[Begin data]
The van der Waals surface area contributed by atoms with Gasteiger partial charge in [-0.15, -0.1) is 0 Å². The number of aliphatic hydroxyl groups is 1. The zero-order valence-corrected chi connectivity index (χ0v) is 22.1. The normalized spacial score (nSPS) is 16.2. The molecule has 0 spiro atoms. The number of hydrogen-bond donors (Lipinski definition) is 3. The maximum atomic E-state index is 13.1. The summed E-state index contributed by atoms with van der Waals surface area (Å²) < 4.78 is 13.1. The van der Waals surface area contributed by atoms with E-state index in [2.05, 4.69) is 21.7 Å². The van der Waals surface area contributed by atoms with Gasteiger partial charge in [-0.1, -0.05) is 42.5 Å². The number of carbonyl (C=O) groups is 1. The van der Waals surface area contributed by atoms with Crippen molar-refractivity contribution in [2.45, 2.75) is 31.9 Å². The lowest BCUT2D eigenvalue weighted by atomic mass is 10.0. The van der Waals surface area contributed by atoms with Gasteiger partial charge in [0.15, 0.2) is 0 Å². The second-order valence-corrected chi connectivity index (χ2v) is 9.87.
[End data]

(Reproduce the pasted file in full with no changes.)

The van der Waals surface area contributed by atoms with Gasteiger partial charge in [-0.15, -0.1) is 0 Å². The number of aliphatic hydroxyl groups is 1. The zero-order valence-corrected chi connectivity index (χ0v) is 22.1. The normalized spacial score (nSPS) is 16.2. The molecule has 0 spiro atoms. The number of hydrogen-bond donors (Lipinski definition) is 3. The maximum atomic E-state index is 13.1. The summed E-state index contributed by atoms with van der Waals surface area (Å²) < 4.78 is 13.1. The van der Waals surface area contributed by atoms with E-state index in [2.05, 4.69) is 21.7 Å². The van der Waals surface area contributed by atoms with Gasteiger partial charge in [-0.1, -0.05) is 42.5 Å². The number of carbonyl (C=O) groups is 1. The van der Waals surface area contributed by atoms with Crippen molar-refractivity contribution in [2.45, 2.75) is 31.9 Å². The lowest BCUT2D eigenvalue weighted by atomic mass is 10.0. The van der Waals surface area contributed by atoms with Gasteiger partial charge in [0.15, 0.2) is 0 Å². The second-order valence-corrected chi connectivity index (χ2v) is 9.87.